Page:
It causes an increase in blood flow to the area of the allergy, and the release of other chemicals that add to the allergic response.
All this results in the symptoms of an allergic reaction.
Antihistamines can be used in children though age limits do apply: hydroxyzine is not recommended for children under six months, and promethazine and alimemazine are not recommended for children under two years.Sedating antihistamines will usually be prescribed to be taken at bedtime and are usually only used for short periods of time, for example when a severe flare-up is causing intense itching.All medicines have possible side-effects, though you may not necessarily experience any.Side-effects from antihistamines are more likely to occur in children and the elderly, and some of the most common ones associated with this type of medicine are listed below.In addition, if you have liver or kidney disease you may need a lower dose of these medicines, though this depends on the particular medicine prescribed.
Medicines that are not totally essential should ideally be avoided during pregnancy, and pregnant women should not take antihistamines unless prescribed by a doctor.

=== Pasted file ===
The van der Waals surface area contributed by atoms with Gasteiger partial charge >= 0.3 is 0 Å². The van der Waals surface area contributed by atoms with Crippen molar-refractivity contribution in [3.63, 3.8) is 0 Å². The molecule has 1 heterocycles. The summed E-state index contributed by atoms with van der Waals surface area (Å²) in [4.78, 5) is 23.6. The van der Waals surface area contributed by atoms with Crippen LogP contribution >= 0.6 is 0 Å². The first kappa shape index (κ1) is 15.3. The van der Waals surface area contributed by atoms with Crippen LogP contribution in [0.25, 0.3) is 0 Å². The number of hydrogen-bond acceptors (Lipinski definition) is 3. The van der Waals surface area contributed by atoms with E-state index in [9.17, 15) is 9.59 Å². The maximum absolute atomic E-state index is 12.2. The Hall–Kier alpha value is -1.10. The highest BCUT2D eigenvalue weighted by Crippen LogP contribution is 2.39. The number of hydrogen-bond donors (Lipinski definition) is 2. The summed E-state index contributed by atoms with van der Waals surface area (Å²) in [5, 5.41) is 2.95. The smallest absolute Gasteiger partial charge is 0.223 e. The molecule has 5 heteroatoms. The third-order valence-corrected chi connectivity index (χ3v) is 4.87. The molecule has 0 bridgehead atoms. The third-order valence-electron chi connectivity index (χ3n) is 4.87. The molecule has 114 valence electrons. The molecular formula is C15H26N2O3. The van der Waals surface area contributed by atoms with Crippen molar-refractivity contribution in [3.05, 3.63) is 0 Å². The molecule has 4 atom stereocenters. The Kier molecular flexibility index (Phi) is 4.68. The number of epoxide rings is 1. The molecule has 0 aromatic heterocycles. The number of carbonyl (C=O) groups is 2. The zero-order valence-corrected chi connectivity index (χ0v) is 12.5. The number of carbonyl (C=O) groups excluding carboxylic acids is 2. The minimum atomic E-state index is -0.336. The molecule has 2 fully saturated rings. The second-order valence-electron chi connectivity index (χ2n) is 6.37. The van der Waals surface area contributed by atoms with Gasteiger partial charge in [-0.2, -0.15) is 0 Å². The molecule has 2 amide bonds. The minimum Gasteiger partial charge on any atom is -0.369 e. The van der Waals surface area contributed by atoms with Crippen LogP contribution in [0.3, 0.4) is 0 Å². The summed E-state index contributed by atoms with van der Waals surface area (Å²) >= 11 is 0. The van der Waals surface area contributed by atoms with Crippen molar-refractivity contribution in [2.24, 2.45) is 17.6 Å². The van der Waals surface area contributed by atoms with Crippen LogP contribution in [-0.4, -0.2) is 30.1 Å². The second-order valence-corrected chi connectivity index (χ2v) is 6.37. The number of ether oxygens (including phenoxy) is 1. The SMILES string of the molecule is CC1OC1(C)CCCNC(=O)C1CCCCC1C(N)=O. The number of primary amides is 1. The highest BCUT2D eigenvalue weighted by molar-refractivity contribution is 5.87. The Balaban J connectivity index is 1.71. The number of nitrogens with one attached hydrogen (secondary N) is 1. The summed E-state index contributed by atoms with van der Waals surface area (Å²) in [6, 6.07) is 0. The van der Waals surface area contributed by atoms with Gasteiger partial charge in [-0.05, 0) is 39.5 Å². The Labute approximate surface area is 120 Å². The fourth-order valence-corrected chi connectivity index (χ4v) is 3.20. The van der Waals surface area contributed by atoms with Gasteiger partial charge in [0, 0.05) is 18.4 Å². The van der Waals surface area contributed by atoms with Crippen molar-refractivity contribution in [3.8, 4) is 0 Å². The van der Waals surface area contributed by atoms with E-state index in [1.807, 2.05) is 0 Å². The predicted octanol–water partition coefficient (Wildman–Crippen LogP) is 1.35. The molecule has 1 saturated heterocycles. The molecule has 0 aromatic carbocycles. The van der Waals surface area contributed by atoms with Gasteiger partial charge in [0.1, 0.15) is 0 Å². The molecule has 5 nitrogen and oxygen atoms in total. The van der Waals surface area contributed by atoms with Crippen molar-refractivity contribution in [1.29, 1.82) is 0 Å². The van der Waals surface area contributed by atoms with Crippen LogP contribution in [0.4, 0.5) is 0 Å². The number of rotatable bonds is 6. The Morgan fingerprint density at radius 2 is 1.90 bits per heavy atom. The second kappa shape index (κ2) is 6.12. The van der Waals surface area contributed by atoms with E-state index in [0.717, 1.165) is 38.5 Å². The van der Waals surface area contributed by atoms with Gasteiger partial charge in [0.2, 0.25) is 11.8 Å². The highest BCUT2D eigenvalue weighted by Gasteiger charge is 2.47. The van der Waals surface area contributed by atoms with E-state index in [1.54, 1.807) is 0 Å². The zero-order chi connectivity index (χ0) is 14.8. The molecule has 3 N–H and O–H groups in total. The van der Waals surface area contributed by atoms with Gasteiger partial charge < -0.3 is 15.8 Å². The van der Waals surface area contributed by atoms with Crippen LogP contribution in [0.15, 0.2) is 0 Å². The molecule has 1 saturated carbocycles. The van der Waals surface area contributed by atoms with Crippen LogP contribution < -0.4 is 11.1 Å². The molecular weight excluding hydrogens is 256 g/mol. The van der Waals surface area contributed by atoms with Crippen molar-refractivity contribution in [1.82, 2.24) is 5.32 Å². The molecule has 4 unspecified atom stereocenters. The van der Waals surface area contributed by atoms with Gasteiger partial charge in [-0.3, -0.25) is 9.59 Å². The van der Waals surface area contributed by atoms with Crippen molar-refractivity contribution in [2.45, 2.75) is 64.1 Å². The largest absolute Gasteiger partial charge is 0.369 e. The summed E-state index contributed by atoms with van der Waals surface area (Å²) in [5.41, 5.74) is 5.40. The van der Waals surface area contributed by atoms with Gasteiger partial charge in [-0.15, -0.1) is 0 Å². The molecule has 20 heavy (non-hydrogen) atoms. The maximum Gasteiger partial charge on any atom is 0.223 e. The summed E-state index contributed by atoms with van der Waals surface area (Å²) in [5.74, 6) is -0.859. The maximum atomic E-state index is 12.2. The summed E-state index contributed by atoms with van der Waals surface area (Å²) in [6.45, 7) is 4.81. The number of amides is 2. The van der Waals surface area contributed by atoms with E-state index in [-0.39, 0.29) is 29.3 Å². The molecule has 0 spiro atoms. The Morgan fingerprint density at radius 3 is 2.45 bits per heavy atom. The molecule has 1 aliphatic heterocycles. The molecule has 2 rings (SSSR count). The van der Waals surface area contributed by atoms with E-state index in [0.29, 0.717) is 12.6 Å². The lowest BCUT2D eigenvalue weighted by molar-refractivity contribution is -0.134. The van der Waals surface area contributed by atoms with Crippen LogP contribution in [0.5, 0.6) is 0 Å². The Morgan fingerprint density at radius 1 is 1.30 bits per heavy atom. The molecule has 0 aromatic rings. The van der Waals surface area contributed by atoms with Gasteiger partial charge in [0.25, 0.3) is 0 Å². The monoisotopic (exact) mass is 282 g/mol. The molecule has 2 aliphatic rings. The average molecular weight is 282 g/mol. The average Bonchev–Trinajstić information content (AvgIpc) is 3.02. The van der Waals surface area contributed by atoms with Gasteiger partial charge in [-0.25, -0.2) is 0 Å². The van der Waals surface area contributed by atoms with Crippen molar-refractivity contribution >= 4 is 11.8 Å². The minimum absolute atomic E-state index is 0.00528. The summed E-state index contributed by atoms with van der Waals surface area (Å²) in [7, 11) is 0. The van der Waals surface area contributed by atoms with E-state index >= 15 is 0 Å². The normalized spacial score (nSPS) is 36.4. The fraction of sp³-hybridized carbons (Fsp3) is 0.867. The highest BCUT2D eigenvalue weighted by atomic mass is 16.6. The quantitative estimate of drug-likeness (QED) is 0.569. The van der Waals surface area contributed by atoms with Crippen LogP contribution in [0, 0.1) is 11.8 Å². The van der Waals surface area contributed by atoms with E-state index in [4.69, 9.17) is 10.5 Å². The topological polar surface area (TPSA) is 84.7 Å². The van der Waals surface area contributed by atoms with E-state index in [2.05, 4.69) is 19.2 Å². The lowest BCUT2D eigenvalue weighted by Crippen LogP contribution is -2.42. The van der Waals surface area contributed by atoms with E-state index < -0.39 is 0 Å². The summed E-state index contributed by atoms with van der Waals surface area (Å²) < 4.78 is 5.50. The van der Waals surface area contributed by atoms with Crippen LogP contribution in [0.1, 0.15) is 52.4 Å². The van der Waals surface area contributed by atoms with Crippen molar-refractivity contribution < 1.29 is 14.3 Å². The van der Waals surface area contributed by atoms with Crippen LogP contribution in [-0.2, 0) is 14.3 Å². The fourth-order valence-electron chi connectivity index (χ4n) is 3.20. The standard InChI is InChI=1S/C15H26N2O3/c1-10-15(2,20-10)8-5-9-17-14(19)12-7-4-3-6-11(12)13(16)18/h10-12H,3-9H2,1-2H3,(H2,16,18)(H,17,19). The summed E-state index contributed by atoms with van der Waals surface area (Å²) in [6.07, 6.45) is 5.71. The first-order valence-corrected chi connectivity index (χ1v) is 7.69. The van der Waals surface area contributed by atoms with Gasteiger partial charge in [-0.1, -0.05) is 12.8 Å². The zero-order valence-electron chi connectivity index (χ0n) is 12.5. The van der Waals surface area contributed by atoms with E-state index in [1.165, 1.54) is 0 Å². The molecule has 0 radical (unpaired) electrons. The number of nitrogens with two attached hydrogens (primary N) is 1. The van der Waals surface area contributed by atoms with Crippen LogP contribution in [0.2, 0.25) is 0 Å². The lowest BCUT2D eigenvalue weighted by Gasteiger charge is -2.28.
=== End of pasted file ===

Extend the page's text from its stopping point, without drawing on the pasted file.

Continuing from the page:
The most commonly used ones are promethazine (Phenergan), hydroxyzine (Atarax), or alimemazine (Vallergan).
Non-sedating antihistamines such as cetirizine or loratadine are not effective at controlling the itch of eczema.
More information about the potential side-effects associated with each specific medicine can be found in the patient information leaflet that will be provided with the medicine.
It is important to tell your doctor or pharmacist what medicines you are taking, including those bought without a prescription and herbal medicines, before you start taking a new medicine.
It can also cause more severe allergic reactions such as angioneurotic oedema, which involves severe swelling of the eyes, lips, tongue or throat.